Before 2020, the question of Western Sahara and its sovereignty was at a standstill, only broken by the Polisario Front and its great ally, Algeria. Spain, although not very comfortable, had known how to handle the issue of Western Sahara, staying on the sidelines.
But in August 2020, Donald Trump announced the implementation of the Abraham Accords. A series of treaties that normalized relations between several Arab countries (United Arab Emirates, Bahrain, Sudan and Morocco) that joined Egypt and Jordan in normalizing “friendship” with Tel Aviv.
Within the framework of these agreements and a couple of months later, Trump, taking advantage of his last days as president of the United States, supported Rabat on the Sahara issue and recognized Moroccan sovereignty over the territory.
Yesterday, during the first official visit to Morocco by the president of the Israeli parliament, he considered that his country “must move towards the recognition” of Moroccan sovereignty over the territory of Western Sahara. «I have already said it and I repeat it very clearly as president of the Knesset. Israel must move towards a recognition of the Moroccan Sahara, just as our closest ally the United States did by signing the Abraham Accords.”
A gesture that, however, according to Haizam Amirah Fernandezan analyst at the ElCano Royal Institute, “the Executive would have to take, which is in charge of carrying out foreign policy.”
Amirah Fernández, in a telephone conversation with ABC, gives two keys to the relations between Israel and Morocco: the concessions between the two countries with their territorial issues and the position of Algeria.
Saharawi and Palestinian question
Relations between Rabat and Tel Aviv normalized in 2020, but “there are still no open embassies either in Israel or Morocco or vice versa. Rabat is waiting for Israel’s gesture to recognize its sovereignty in the Sahara,” says the analyst, but Tel Aviv is also waiting for the same thing, with the Palestinian question. “Maybe that gesture towards Israel is to open the embassy in Jerusalem,” says Amirah Fernández.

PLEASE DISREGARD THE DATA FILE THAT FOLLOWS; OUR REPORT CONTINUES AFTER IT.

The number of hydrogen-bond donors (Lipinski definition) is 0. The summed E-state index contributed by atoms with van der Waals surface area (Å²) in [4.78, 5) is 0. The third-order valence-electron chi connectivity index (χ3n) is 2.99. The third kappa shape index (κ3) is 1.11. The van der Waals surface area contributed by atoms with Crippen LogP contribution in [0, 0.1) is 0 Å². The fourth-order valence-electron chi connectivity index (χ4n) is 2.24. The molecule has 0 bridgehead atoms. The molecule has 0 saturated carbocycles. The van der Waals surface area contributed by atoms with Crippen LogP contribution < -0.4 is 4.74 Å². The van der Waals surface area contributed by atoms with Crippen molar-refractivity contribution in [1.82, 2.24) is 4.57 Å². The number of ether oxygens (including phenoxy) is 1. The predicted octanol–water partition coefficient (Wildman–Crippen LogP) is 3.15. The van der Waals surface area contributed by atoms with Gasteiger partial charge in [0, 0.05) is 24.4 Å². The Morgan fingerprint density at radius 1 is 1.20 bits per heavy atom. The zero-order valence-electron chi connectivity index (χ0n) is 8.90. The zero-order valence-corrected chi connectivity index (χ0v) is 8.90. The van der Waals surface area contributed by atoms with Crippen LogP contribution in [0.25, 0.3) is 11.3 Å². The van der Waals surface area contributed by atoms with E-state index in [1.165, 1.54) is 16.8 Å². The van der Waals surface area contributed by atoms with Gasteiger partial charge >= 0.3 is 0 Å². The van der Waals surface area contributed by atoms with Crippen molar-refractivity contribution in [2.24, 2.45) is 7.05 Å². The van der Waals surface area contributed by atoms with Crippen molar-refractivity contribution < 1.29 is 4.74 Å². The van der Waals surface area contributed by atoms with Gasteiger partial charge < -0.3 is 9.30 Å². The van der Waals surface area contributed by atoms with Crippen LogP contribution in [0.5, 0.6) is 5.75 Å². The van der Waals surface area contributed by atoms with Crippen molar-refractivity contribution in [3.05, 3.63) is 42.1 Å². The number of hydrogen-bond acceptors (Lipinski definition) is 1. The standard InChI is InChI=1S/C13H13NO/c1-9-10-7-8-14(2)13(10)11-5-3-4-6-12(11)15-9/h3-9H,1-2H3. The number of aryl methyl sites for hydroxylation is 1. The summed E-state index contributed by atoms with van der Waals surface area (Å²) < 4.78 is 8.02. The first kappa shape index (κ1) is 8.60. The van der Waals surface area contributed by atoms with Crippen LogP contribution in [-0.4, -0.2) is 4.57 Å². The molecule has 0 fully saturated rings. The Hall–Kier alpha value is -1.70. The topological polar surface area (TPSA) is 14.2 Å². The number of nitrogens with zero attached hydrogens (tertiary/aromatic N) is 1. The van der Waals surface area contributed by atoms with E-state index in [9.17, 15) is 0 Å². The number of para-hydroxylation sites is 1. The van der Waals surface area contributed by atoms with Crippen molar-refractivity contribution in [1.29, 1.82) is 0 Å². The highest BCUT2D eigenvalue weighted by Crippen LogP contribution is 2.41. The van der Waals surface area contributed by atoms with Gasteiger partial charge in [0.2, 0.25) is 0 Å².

The question of the Sahara is an absolute priority for Morocco and for this reason, its relations with other countries are marked by this issue. It has been seen with Spain and also with Germany, two countries with which it has had diplomatic disputes on the subject. Similar is the interest of Israel in Palestine, however, Morocco, an Arab country, continues to support the Palestinian cause. Rabat regularly reiterates its commitment to Palestinian rights, and even the King, Mohammed VI, chairs the international committee Al Quds, who works to preserve the “Arab-Muslim character” of Jerusalem.
Military and security collaboration
The collaboration between both countries is above all in defense, security and intelligence. Rabat has purchased advanced drones and other military equipment, as well as cybersecurity products from Israel.
This collaboration was seen a few days ago after a group of Israeli soldiers will actively participate in international maneuvers in Moroccan territory, which is the first time they have joined these exercises. The maneuvers mainly involve Moroccan and US forces and take place in the Moroccan region between May and June 18, according to the dates released by the US Armed Forces Africa Command (AFRICOM).
Another key to the relationship between YoIsrael and Morocco is Algeria. The irruption of Israel in the Maghreb and the rearmament of Morocco “is received by Algeria as a threat,” says the analyst. Algeria “It is also an important issue for Spain, since it is in the front line,” he remarks.
Morocco’s conflict with the Polisario was frozen in 1991 with a UN-backed ceasefire that included a plan for a referendum to resolve the territory’s status. The Algerian-backed Polisario Front calls for an independent state in the Occidental Sahara.
But the rules for the referendum were never agreed and the UN Security Council stopped referring to it as an option in its resolutions, instead calling on the parties to show compromise and work towards a “mutually acceptable solution”.
George is Digismak’s reported cum editor with 13 years of experience in Journalism